How local health officials are fighting vaping

Local News

TOPEKA, Kan. (KSNT) – The Shawnee County Health Department wants kids to know the possible dangers of vaping.

The department says vaping among high school students tripled in the last three years.

While they are getting in the classroom and talking to parents, they’re trying to make it harder to not only vape in public but to see others vaping.

“We can look at ordinances in our community, so like updating clean indoor air acts, updating workplace policies to include e-cigarettes in their smoking policies,” Craig Barnes with the Shawnee County Health Department said.

They are in the beginning phases of attempting to ban e-cigarettes at area parks.

“Can we include e-cigarettes in those to kind of de-normalize the usage of vape products among our impressionable youth so they might not pick up them up in the first place?” Barnes said.

The Clean Indoor Air Act came out in 2010 and now they want to see it reflect modern vaping habits.

“So their employees have the opportunity to breathe in a smoke-free environment,” Barnes said.

But it’s not just about de-normalizing vaping. Doctors say second-hand vapor should be a concern as well.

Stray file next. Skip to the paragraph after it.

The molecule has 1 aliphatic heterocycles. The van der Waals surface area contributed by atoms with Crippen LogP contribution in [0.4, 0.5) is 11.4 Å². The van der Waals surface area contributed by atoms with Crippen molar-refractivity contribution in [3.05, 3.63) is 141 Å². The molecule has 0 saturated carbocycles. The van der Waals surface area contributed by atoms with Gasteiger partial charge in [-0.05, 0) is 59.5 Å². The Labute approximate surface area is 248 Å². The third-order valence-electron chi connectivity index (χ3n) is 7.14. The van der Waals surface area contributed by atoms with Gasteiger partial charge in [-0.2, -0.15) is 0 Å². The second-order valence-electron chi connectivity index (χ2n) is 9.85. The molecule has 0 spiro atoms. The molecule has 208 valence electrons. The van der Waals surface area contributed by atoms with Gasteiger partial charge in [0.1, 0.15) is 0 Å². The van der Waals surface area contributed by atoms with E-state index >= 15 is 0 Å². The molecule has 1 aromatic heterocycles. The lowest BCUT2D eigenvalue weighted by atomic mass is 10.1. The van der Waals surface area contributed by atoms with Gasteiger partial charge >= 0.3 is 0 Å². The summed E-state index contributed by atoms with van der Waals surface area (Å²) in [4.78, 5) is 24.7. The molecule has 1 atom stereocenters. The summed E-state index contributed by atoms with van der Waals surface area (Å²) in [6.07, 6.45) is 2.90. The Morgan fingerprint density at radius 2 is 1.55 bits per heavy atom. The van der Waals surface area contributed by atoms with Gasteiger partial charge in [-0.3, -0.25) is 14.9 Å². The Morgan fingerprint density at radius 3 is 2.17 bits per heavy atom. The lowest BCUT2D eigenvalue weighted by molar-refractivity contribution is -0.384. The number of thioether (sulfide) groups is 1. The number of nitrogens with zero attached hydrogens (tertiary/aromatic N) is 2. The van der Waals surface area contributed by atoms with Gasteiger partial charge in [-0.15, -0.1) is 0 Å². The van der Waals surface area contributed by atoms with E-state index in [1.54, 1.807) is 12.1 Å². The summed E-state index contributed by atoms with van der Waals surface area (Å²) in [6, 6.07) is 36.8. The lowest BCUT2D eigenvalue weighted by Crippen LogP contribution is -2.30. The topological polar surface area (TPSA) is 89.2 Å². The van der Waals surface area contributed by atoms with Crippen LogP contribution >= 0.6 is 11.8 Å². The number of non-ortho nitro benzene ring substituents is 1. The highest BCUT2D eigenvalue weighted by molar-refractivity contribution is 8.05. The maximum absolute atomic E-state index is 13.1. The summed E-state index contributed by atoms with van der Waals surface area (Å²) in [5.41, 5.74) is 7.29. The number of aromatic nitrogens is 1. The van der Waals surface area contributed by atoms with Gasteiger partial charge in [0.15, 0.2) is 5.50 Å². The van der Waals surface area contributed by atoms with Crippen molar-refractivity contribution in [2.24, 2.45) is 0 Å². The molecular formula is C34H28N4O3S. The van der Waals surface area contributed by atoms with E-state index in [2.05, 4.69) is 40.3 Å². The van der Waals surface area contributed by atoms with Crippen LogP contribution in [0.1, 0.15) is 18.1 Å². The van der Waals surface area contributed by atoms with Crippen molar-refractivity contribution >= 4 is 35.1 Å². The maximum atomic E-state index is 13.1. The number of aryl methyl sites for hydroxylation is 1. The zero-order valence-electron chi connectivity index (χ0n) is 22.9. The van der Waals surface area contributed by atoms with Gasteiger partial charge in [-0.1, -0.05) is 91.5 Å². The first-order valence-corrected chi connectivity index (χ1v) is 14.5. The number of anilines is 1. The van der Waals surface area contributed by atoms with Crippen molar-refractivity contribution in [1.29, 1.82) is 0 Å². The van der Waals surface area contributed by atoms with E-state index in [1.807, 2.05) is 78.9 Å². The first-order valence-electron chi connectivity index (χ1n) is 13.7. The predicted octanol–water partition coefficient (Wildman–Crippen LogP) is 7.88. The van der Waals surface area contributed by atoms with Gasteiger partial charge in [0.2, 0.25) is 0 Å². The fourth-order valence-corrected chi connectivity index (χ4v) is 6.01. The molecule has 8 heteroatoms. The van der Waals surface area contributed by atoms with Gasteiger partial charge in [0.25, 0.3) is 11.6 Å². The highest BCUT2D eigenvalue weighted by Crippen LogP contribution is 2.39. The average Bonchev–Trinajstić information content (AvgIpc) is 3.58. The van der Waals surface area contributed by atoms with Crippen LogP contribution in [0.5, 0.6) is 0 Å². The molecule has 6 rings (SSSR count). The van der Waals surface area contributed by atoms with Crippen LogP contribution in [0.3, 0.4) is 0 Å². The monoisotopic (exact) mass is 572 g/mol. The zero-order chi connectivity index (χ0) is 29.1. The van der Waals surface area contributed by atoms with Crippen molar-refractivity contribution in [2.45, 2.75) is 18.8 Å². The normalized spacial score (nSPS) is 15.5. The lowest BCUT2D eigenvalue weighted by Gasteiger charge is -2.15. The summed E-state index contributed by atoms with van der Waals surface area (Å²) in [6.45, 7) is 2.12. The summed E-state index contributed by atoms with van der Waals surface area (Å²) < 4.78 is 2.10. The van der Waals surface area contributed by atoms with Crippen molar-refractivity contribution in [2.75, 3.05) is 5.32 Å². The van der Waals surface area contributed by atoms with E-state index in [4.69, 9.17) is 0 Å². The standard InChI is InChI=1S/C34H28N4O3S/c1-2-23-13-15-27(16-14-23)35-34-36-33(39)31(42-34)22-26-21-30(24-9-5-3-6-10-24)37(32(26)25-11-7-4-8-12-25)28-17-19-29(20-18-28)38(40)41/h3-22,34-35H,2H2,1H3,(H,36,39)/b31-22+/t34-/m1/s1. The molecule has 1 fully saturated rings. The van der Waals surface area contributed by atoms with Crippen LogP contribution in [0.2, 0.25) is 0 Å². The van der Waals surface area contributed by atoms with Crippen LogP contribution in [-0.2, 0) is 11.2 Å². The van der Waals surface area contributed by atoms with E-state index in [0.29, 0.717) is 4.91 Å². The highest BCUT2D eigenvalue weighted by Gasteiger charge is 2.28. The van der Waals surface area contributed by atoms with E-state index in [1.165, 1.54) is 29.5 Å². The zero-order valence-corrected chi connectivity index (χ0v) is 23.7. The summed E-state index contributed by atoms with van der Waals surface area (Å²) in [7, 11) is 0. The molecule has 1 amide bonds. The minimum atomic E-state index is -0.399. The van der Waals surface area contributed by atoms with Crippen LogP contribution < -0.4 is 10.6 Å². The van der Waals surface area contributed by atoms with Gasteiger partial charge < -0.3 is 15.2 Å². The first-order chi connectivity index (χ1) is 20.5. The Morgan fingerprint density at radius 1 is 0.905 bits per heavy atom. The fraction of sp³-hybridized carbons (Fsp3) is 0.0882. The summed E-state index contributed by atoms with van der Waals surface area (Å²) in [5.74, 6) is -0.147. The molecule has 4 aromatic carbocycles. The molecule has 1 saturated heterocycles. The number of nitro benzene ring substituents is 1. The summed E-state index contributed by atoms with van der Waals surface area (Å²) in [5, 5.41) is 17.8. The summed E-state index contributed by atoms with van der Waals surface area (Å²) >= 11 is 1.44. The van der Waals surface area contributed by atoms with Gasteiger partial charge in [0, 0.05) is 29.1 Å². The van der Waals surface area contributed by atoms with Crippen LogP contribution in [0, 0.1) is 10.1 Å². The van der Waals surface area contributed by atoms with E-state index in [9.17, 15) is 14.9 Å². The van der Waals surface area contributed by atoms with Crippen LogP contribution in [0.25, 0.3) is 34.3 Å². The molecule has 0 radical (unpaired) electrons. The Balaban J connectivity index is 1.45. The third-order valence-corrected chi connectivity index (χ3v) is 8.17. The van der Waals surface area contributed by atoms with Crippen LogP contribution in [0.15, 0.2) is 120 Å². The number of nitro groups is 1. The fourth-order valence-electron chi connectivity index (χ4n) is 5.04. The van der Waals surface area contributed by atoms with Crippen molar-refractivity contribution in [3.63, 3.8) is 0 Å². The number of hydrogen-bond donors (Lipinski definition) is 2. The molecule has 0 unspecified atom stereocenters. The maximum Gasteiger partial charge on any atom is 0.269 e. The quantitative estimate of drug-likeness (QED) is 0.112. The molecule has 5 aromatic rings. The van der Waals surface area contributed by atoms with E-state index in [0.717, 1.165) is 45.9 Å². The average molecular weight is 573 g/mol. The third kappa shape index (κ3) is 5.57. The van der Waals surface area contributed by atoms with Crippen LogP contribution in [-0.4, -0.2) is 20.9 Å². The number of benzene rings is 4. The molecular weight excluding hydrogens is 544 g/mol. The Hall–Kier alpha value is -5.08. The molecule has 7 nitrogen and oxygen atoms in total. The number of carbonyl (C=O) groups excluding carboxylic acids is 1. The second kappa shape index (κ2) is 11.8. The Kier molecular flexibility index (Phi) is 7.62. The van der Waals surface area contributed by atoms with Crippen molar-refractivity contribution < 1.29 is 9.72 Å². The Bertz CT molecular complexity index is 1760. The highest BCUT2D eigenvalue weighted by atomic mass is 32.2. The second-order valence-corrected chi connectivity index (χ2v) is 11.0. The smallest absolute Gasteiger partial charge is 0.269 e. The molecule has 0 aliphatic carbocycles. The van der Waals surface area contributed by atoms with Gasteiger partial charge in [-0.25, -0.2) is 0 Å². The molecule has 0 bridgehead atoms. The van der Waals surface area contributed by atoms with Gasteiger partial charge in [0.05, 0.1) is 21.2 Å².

“Tobacco has definite second-hand effects. That took years of research to get that. We know that there’s something in the vapor that has killed some people,” Dr. Eric Voth, the Vice President of Primary Care at Stormont Vail Health. “We don’t know what, and if you’re exposed to that there’s no reason to think that that won’t have a negative effect.”

The research is still being conducted to keep up with the ever-changing vape products.

“Until we know, we have to presume that it’s potentially harmful,” Voth said.

The hotline for people trying to quit smoking or vaping is open around the clock. Their number is 1-800-QUIT.

Copyright 2020 Nexstar Broadcasting, Inc. All rights reserved. This material may not be published, broadcast, rewritten, or redistributed.

Trending Stories